It was another beautiful morning over looking the Atlantic.
The dark clouds gather at sunrise but the rains are not supposed to arrive until this evening.
I’ve shown pictures of our lovely front beach garden with its red coralbean flowers before but today David got a picture of our frequent beach bunny. Isn’t she cute? She’s out there most mornings eating who knows what since it’s mostly sand.
Today we head back to Bulow Creek Plantation to put our kayaks in the creek. We had thought we might be able to see the lovely plantation lane in first light but the park doesn’t open until 9am. So we won’t get on the water as early as we sometimes do.
We arrive to a locked gate and park off to the side. Shortly the man with the key shows up and in we go. First people in the park today.
For those of you who read the previous blog all about the plantation, today we discover a better map that shows the location of the original plantation house. Don’t know how we missed this the first time. We’re putting in just below the “you are here point” where the road seems to go right into the river.
Actually it does go right into the river in the form of the boat ramp. I don’t think boats with motors are allowed to put in here however.
Bulow Creek is a Florida State Designated paddling trail of 6.5 miles. The Bulow Creek Trail is 13 miles long and runs from 3.5 miles upstream from the park put in to 6 miles down stream at High Bridge near the Atlantic. So to do the entire thing you would go right out of the park 3.5 miles and then come back that same 3.5 miles and go on down stream for another 6 miles.
We’re turning left and doing about 3 miles down and then we’ll turn around and come back. My attitude about out and back paddles is the same as out and back land trails. It all looks different coming the other way.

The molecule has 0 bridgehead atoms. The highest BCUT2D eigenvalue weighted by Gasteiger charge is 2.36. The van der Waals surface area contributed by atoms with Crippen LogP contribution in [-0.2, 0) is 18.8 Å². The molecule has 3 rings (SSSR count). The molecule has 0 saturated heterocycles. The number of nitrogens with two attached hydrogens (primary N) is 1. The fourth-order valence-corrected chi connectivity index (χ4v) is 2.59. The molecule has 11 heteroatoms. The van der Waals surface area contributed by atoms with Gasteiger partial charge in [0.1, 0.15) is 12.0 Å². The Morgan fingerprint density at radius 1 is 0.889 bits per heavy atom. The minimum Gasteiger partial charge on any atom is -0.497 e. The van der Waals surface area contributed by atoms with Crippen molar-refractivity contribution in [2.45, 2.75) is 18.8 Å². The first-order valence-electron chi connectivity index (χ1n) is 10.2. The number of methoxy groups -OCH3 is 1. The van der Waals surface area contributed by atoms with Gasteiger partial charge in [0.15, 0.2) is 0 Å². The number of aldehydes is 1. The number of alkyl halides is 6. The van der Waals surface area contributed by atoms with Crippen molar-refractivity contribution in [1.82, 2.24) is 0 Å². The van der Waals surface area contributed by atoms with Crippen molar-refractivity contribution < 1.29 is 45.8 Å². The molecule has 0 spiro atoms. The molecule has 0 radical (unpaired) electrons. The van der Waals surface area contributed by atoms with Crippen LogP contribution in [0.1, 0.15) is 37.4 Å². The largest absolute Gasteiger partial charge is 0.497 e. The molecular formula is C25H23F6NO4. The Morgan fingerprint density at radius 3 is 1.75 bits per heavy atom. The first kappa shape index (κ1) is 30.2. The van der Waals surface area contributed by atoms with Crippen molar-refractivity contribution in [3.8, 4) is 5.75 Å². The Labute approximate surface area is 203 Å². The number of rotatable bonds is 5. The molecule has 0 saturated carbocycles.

Little blue heron is intent on his breakfast.
And it looks like it’s going to be crab. Looks good to me although I don’t think I’d swallow it whole like he’s going to do.
The grasses along the creek bank are really lovely today.
An osprey has staked out his spot in the grasses.
David turns down a side road. I follow. Looks mysterious.
But it’s a dead end.
Back out on the water things are so placid the reflections are perfect.
Another possible side trail into the grasses also turns out to be a dead end.
Looks like a lot of fun paddling into the grasses that are over your head. Wish it was a winding path through them. I’d love to paddle there.
Back on the creek we spy an osprey nest. When I zoom in there appears to be a youngster in residence.
Mom or Dad flies in so it must be breakfast. Maybe it was mom or dad we saw on the snag when we first got on the river.
I guess the banks lined with grasses don’t make very good spots for fishing. This double crested cormorant is also up in a tree.
In fact he’s out there on the high limb to the left and another osprey is higher up on the right. Tree sharing.
He’s got a catch and appears to have gotten wet doing it.
The birds are just non stop on this paddle. The red winged blackbirds serenade us down the creek. You can just barely see his red wing as he sings his heart out.
A green heron too is up in a bush.
David spots this kingfisher on a palm snag. I find them impossible to get in a picture. They are constantly moving and chattering as they go. But he gets a great shot. Love the feathered head in the close up.
The color on this anhinga is too dark because of shooting up into the sky but I love the pose.
A bit further on we see another in a similar stance. She looks like she’s going to rocket off doesn’t she?
Now that’s high up for a fisherman.
If you like to kayak, this is one beauty of a paddle. No wonder it’s a designated Florida Paddling Trail.
I catch yet another osprey who isn’t fishing at the moment obviously but then he hits the air and down the creek he goes.
I keep saying creek becasue that’s its name but it sure looks like a river to me.
He looks beautiful winging it through the air.
We’ve been seeing numerous great egrets along the water but this is the first one whose breeding colors are noticeable.